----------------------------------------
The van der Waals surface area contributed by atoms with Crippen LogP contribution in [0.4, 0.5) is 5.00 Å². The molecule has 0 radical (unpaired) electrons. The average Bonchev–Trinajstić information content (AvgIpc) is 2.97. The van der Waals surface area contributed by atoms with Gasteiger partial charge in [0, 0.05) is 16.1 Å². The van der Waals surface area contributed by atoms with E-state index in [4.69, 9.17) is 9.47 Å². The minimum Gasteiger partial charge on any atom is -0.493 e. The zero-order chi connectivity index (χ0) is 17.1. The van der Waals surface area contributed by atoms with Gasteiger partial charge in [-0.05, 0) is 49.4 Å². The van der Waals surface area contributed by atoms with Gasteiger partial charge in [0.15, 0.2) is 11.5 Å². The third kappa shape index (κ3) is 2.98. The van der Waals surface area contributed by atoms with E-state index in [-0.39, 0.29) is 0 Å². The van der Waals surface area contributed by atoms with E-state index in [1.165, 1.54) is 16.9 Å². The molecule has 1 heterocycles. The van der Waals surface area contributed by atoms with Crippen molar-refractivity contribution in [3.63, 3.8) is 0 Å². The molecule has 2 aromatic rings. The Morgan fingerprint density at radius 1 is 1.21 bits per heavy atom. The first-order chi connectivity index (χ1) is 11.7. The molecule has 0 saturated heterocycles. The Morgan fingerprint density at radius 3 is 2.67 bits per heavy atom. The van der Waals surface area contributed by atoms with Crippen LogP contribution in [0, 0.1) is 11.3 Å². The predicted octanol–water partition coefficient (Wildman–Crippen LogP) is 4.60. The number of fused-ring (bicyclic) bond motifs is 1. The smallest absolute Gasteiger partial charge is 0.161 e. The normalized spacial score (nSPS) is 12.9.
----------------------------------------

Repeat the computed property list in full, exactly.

The van der Waals surface area contributed by atoms with Crippen LogP contribution in [0.4, 0.5) is 5.00 Å². The molecule has 0 radical (unpaired) electrons. The average Bonchev–Trinajstić information content (AvgIpc) is 2.97. The van der Waals surface area contributed by atoms with Gasteiger partial charge in [0, 0.05) is 16.1 Å². The van der Waals surface area contributed by atoms with E-state index in [4.69, 9.17) is 9.47 Å². The minimum Gasteiger partial charge on any atom is -0.493 e. The zero-order chi connectivity index (χ0) is 17.1. The van der Waals surface area contributed by atoms with Gasteiger partial charge in [-0.05, 0) is 49.4 Å². The van der Waals surface area contributed by atoms with Gasteiger partial charge in [0.15, 0.2) is 11.5 Å². The third kappa shape index (κ3) is 2.98. The van der Waals surface area contributed by atoms with E-state index in [-0.39, 0.29) is 0 Å². The van der Waals surface area contributed by atoms with E-state index in [1.165, 1.54) is 16.9 Å². The molecule has 1 heterocycles. The van der Waals surface area contributed by atoms with Crippen molar-refractivity contribution in [3.63, 3.8) is 0 Å². The molecule has 2 aromatic rings. The Morgan fingerprint density at radius 1 is 1.21 bits per heavy atom. The first-order chi connectivity index (χ1) is 11.7. The molecule has 0 saturated heterocycles. The Morgan fingerprint density at radius 3 is 2.67 bits per heavy atom. The van der Waals surface area contributed by atoms with Crippen LogP contribution in [0, 0.1) is 11.3 Å². The predicted octanol–water partition coefficient (Wildman–Crippen LogP) is 4.60. The number of fused-ring (bicyclic) bond motifs is 1. The smallest absolute Gasteiger partial charge is 0.161 e. The normalized spacial score (nSPS) is 12.9.